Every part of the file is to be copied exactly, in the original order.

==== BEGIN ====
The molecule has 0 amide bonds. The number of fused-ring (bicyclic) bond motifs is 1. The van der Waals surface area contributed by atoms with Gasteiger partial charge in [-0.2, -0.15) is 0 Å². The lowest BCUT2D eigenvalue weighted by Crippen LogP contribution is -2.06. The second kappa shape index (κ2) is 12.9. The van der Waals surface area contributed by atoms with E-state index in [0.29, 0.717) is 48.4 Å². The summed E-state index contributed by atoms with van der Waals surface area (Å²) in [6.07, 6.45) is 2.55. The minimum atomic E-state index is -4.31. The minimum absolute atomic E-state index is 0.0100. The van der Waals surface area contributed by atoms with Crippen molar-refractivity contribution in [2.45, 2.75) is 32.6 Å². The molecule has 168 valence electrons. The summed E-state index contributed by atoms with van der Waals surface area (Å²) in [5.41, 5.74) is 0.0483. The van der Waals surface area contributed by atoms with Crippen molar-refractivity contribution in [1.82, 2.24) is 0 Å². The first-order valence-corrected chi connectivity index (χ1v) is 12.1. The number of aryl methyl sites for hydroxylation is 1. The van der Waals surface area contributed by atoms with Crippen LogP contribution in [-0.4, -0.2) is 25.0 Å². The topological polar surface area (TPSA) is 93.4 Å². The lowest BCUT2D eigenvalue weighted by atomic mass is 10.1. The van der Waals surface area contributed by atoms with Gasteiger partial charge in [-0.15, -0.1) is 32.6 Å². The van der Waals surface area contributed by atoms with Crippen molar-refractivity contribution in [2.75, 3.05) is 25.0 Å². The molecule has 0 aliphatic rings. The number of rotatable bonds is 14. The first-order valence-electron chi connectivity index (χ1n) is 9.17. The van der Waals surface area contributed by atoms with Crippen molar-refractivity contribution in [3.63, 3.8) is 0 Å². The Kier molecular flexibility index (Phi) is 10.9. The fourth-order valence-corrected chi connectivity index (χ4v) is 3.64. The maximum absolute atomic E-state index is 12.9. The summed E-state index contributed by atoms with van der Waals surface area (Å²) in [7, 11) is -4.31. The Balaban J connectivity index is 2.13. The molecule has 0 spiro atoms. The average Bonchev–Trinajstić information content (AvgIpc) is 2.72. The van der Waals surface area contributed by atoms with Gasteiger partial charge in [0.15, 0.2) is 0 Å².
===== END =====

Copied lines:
The molecule has 0 amide bonds. The number of fused-ring (bicyclic) bond motifs is 1. The van der Waals surface area contributed by atoms with Gasteiger partial charge in [-0.2, -0.15) is 0 Å². The lowest BCUT2D eigenvalue weighted by Crippen LogP contribution is -2.06. The second kappa shape index (κ2) is 12.9. The van der Waals surface area contributed by atoms with E-state index in [0.29, 0.717) is 48.4 Å². The summed E-state index contributed by atoms with van der Waals surface area (Å²) in [6.07, 6.45) is 2.55. The minimum atomic E-state index is -4.31. The minimum absolute atomic E-state index is 0.0100. The van der Waals surface area contributed by atoms with Crippen molar-refractivity contribution in [2.45, 2.75) is 32.6 Å². The molecule has 168 valence electrons. The summed E-state index contributed by atoms with van der Waals surface area (Å²) in [5.41, 5.74) is 0.0483. The van der Waals surface area contributed by atoms with Crippen molar-refractivity contribution in [1.82, 2.24) is 0 Å². The first-order valence-corrected chi connectivity index (χ1v) is 12.1. The number of aryl methyl sites for hydroxylation is 1. The van der Waals surface area contributed by atoms with Crippen LogP contribution in [-0.4, -0.2) is 25.0 Å². The topological polar surface area (TPSA) is 93.4 Å². The lowest BCUT2D eigenvalue weighted by atomic mass is 10.1. The van der Waals surface area contributed by atoms with Gasteiger partial charge in [-0.15, -0.1) is 32.6 Å². The van der Waals surface area contributed by atoms with Crippen molar-refractivity contribution in [2.75, 3.05) is 25.0 Å². The molecule has 0 aliphatic rings. The number of rotatable bonds is 14. The first-order valence-electron chi connectivity index (χ1n) is 9.17. The van der Waals surface area contributed by atoms with Crippen molar-refractivity contribution in [3.63, 3.8) is 0 Å². The Kier molecular flexibility index (Phi) is 10.9. The fourth-order valence-corrected chi connectivity index (χ4v) is 3.64. The maximum absolute atomic E-state index is 12.9. The summed E-state index contributed by atoms with van der Waals surface area (Å²) in [7, 11) is -4.31. The Balaban J connectivity index is 2.13. The molecule has 0 spiro atoms. The average Bonchev–Trinajstić information content (AvgIpc) is 2.72. The van der Waals surface area contributed by atoms with Gasteiger partial charge in [0.15, 0.2) is 0 Å².